Agents often represent the first human contact between our customers and our company.
One thing you should know about me: I love my company. I love it for a lot of reasons, not the least of which is the opportunity to meet and spend time with people I consider true heroes. Take for example Glena Harding and Annie Webeck, two American Airlines agents working at our Dallas/Fort Worth hub, whom I recently met at a ceremony to recognize their heroism. Late last year, Glena and Annie noticed a woman in serious distress near one of the security checkpoints. Without hesitation, they called paramedics and rushed to her assistance. The woman, it turns out, had suffered a heart attack and — according to her doctor — would have died were it not for the quick and effective care Glena and Annie provided.

Lifesaving heroics such as these obviously — and fortunately — don’t happen every day. But the caring attitude and grace under pressure displayed by Glena and Annie are in many ways standard operating procedure for our airport agents. Agents often represent the first human contact between our customers and our company. So what they do — and how they do it — can set the tone for an entire trip.

As new airport technologies have evolved, our agents’ jobs have changed. With our customers increasingly using automated check-in options, an agent’s typical customer contact has become much less routine. Now they often serve as technology instructors for those customers not yet familiar or comfortable with the raft of new tools we have developed in recent years to streamline the airport experience. What’s more, to get your trip off to a good start, an agent must handle a number of important responsibilities simultaneously. For example, during boarding, he or she will likely assist travelers with disabilities, check last-minute items such as strollers at the gate, change seat assignments as requested, and handle upgrades and standby passengers — all while making multiple announcements and doing what it takes to get everybody onboard for an on-time departure.

All these duties are important. But as with all American and American Eagle employees, safety is the top priority of our airport agents. Indeed, they play a vital role in maintaining a safe and secure operation — operating the jetbridge that connects the boarding area to the aircraft, meeting incoming flights, helping open the aircraft door, and monitoring the boarding process to prevent unauthorized access. Our agents are also knowledgeable about dangerous goods and vigilant about keeping them off our aircraft.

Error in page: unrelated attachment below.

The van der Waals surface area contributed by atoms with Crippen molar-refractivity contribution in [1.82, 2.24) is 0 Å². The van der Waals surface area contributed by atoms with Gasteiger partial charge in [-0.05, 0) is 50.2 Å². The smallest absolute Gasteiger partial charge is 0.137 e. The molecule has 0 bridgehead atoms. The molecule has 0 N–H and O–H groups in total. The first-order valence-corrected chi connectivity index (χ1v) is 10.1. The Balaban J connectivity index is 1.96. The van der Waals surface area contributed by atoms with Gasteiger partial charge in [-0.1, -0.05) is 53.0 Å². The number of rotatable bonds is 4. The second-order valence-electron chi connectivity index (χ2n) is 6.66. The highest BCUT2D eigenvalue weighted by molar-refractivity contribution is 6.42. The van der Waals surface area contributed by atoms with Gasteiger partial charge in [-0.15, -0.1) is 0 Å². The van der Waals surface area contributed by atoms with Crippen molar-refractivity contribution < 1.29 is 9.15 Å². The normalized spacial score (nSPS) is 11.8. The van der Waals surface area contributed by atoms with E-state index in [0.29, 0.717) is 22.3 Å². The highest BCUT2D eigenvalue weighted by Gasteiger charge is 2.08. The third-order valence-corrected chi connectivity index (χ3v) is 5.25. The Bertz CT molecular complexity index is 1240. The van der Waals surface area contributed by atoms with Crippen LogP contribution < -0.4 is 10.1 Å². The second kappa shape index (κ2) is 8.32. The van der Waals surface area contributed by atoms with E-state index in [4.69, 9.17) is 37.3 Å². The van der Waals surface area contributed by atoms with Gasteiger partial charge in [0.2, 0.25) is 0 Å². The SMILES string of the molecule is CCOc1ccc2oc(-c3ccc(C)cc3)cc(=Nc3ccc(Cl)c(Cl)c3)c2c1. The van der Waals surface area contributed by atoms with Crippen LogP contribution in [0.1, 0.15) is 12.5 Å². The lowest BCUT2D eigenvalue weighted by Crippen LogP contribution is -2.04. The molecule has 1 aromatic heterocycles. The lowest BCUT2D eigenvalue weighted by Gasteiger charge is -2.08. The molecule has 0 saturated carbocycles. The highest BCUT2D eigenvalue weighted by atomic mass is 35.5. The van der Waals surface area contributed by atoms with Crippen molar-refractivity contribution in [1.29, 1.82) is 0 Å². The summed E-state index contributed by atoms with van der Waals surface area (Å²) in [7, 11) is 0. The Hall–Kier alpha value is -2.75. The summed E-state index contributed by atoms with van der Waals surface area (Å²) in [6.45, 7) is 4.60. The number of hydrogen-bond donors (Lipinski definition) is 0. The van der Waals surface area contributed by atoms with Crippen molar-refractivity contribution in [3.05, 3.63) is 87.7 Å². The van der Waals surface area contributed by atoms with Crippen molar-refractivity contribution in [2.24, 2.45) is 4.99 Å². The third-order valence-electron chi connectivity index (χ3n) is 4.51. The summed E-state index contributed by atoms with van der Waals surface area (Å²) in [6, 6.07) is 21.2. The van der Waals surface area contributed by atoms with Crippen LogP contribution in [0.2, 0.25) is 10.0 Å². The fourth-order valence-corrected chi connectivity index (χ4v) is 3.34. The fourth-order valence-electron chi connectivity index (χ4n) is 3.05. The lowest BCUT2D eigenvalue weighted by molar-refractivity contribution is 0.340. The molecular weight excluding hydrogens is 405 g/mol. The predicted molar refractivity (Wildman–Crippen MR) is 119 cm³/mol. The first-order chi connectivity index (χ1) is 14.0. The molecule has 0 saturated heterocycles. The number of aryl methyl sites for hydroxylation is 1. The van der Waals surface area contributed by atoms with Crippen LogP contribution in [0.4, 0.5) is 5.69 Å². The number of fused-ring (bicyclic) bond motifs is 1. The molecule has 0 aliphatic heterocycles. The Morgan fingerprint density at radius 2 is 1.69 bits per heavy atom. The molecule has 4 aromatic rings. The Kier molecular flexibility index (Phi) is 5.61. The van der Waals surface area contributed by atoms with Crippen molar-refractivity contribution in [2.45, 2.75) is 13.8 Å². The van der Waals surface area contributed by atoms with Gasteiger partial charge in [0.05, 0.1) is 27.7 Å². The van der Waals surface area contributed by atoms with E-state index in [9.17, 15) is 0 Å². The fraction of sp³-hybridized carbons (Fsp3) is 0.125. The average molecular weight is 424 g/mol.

As everyone knows, despite our best efforts, things don’t always go as planned in the airline business. Bad weather, air traffic control problems, and other unplanned events sometimes conspire against us. That’s why poise is such an essential quality in our agents. When there is a delay or cancellation, it is usually the airport agent who delivers the bad news to customers — a difficult job if ever there was one. Just as important as poise, however, is the knowledge our airport agents have about air travel. They are a great source of information about airline procedures, security, required documents, or just about anything else related to your trip.

As you would imagine, airport agents know a lot about what customers like and dislike — and about what works and what doesn’t. And part of my job is to make sure we are tapping that expertise. For several years, an advisory board made up of agents from around the American Airlines system has been collaborating to streamline and improve our airport proc­esses. More recently, agents have been meeting to discuss and design new ways to make our customers happy, even as we keep our costs — and by extension, our fares — as low as we can.

At American Airlines and American Eagle, we are working hard to make our entire operation as efficient and productive as possible. But we understand that ultimately it is not just the efficiency, but also the kindness, helpfulness, and grace of our people that will bring you back to us again and again. I want to thank our airport agents for embodying all of those qualities — and I am sure they join me in thanking you for flying with us.

Picture of Gerard Arpey

President & CEO
American Airlines